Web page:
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The Sorrows of an American by Siri Hustvedt

Minnesota Malaise Meets New York Neurosis

The ellipsis, in grammatical terms, is what English teachers would call an “unsaid thought.” For therapists, the ellipsis is their bread and butter. Once the patient fills in the ellipsis, the job is theoretically done. The Sorrows of an American by Siri Hustvedt creates a panorama of characters that suffer from ellipsis override.

The fulcrum of activity is Erik Davidsen, a New York psychiatrist who travels to Minnesota to take care of his father’s belongings after his death. Once on site, Erik discovers a letter written during the Depression by a woman named Lisa in which Erik’s father is asked not to reveal a secret. The letter reads: “It can’t matter now she’s in heaven or to the ones here on earth. I believe in your promise, Lisa.”

Upon initial investigation, Erik realizes that no one knows who Lisa is and he returns to New York with the entire bulk of letters. This is the ellipsis from his father’s past. While he promises to investigate as best he can from afar, Erik realizes that as he is reading the letters, he is learning about a man he didn’t really know, the life of most men before they become fathers. Erik, a recent divorcé, who never had children of his own, is suffering from self-diagnosed “anhedonia” or joylessness. Through the course of reading his father’s letters, he begins having dreams, including one where he is walking in the snow and his father does not see him at all.

But Erik has little time to dwell on the mysteries of his own upbringing because the drama of others begins to impinge on his life. A reporter harasses his sister Inga, indicating that her now dead novelist husband also had a secret life. Her daughter Sonia is still recovering not only from the death of her father, but the aftermath of 9-11.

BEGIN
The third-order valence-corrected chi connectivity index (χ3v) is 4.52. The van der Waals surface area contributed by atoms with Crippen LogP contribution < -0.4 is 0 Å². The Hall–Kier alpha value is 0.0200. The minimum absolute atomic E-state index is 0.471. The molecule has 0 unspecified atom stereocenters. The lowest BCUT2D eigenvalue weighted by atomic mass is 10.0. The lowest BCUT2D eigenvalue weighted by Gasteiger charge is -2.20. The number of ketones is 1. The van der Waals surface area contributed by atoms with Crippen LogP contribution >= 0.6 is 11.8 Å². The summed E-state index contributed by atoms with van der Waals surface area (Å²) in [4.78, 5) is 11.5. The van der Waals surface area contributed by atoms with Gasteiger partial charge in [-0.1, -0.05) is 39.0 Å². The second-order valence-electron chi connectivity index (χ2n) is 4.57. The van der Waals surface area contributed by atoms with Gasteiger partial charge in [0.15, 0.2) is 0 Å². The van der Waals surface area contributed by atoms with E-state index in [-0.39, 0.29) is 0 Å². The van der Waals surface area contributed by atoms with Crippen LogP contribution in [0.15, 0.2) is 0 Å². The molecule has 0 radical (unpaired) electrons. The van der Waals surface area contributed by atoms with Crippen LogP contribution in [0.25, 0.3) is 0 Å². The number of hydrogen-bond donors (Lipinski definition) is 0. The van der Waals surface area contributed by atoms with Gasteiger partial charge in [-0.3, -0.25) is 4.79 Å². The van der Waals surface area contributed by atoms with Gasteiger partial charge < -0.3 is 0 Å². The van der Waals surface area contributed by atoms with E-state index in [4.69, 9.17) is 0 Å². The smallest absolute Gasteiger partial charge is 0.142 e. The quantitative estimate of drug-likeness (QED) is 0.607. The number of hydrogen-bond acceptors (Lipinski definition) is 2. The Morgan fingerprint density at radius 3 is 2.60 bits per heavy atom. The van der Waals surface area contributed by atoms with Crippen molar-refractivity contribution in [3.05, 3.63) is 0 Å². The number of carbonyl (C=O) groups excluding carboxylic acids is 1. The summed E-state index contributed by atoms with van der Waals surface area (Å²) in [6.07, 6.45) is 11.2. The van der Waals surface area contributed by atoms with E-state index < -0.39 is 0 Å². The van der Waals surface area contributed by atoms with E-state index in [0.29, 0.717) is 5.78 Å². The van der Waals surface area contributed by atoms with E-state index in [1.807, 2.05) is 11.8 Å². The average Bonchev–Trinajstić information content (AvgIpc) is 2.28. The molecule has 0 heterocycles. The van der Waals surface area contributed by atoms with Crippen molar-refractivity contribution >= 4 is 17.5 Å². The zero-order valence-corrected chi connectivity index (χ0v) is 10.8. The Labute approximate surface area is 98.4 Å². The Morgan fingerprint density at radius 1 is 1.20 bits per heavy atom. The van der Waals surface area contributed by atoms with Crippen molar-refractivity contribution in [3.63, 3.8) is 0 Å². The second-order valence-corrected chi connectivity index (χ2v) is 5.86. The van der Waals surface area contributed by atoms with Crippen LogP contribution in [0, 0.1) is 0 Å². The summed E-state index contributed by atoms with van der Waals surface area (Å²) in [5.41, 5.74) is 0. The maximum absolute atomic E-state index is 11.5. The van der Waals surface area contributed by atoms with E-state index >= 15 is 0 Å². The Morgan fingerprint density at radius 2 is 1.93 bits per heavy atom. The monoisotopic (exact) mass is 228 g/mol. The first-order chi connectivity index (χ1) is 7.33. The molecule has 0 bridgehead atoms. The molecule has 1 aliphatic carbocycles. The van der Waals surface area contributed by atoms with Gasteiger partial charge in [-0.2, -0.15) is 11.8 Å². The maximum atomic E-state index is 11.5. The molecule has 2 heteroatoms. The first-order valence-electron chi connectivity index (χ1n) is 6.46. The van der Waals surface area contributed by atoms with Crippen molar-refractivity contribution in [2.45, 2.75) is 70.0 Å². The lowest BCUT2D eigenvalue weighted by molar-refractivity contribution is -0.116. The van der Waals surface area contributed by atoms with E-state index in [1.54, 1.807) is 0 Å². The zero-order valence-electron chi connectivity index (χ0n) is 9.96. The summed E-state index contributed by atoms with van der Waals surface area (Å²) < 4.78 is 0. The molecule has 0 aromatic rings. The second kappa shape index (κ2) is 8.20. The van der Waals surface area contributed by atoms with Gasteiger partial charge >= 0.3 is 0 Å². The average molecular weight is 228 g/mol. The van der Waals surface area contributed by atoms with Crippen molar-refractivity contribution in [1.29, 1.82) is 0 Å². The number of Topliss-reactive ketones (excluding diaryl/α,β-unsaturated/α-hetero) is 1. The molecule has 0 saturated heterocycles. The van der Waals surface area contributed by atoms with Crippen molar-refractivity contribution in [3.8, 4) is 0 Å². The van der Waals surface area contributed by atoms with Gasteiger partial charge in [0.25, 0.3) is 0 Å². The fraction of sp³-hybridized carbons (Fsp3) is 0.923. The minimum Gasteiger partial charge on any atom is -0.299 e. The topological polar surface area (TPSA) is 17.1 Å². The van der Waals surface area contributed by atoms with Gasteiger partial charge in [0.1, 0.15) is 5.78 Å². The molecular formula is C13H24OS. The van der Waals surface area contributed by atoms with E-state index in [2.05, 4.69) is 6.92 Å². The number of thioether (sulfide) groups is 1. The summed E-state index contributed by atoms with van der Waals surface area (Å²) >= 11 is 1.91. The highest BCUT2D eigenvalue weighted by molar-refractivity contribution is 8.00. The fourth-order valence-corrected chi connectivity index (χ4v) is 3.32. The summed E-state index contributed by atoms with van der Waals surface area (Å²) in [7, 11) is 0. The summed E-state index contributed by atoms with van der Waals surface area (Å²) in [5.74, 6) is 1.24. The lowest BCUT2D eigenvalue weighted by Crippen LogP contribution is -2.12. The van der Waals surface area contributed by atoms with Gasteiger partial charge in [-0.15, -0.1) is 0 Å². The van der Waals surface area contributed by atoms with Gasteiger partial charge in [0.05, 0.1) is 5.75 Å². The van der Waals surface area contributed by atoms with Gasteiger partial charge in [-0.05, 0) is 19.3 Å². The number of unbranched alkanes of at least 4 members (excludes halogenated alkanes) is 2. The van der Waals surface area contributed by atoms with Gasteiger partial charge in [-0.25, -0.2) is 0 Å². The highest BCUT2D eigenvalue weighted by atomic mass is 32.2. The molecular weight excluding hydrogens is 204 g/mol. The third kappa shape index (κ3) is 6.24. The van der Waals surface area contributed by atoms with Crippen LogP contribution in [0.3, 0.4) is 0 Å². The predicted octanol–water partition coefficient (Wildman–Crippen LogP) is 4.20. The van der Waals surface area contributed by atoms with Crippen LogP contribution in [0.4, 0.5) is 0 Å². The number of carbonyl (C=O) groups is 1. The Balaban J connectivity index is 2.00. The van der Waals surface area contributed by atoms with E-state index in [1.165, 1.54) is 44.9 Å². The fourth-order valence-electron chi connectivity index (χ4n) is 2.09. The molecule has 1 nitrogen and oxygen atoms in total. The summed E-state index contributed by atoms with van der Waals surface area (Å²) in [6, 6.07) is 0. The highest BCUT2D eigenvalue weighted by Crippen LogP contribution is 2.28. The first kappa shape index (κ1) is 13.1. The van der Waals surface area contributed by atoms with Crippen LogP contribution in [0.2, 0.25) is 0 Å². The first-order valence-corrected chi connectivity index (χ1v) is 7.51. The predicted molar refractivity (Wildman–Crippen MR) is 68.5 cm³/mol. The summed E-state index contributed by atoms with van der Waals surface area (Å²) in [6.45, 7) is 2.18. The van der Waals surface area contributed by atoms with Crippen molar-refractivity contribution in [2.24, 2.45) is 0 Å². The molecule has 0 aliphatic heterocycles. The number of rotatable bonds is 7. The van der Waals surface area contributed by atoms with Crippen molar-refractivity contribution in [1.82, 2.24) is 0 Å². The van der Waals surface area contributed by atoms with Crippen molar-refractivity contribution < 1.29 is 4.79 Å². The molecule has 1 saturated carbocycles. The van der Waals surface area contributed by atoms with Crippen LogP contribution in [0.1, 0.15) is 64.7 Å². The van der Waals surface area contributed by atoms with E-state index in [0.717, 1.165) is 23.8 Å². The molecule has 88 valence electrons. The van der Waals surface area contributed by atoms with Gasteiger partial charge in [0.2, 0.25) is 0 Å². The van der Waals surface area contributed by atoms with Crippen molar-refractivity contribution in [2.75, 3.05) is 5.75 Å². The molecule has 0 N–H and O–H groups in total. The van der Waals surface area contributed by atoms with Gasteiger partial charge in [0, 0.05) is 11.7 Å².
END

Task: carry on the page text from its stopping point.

Erik is also involved in a mystery in the present. After his divorce, Erik rented the bottom floor of his Brooklyn brownstone to a book designer, Miranda, and her daughter Eglantine. Eglantine befriends Erik and brings him drawings, which indicate a mystery surrounding her own father. Erik tries to play professional while suffusing his own desire for Miranda. In turn, Erik realizes that Miranda is being stalked by a mysterious photographer who crosses the line when he begins taking photographs of Erik. When Erik confronts Miranda about her relationship with the aberrant stalker, Miranda dodges the issue and confronts him: “Isn’t there always something people don’t say? You’re a psychiatrist. Isn’t that your job? Figuring out what people aren’t saying?”

People familiar with Hustvedt’s work will recognize the usual tools in her kit, plays with memory, plays with gender, and the messy line between what constitutes “art” and “life". The late Susan Sontag made the case that when photographers take a photo of someone, they are in a sense stealing something from them, a moment, a bit of soul. Where Erik sees violence and theft, Miranda sees art. But of course, what is really at hand is the ellipsis from her life.

While the ellipses in the book do get filled, the process is more abrupt than in Hustvedt’s other books. At times, it feels like a parent reading faster through the story to make sure you get to the end before you fall asleep.

The Sorrows of an American by Siri Hustvedt
Henry Holt
Published April 1, 2008
Hardcover, $25
ISBN: 978-0-8050-7908-1
320 pages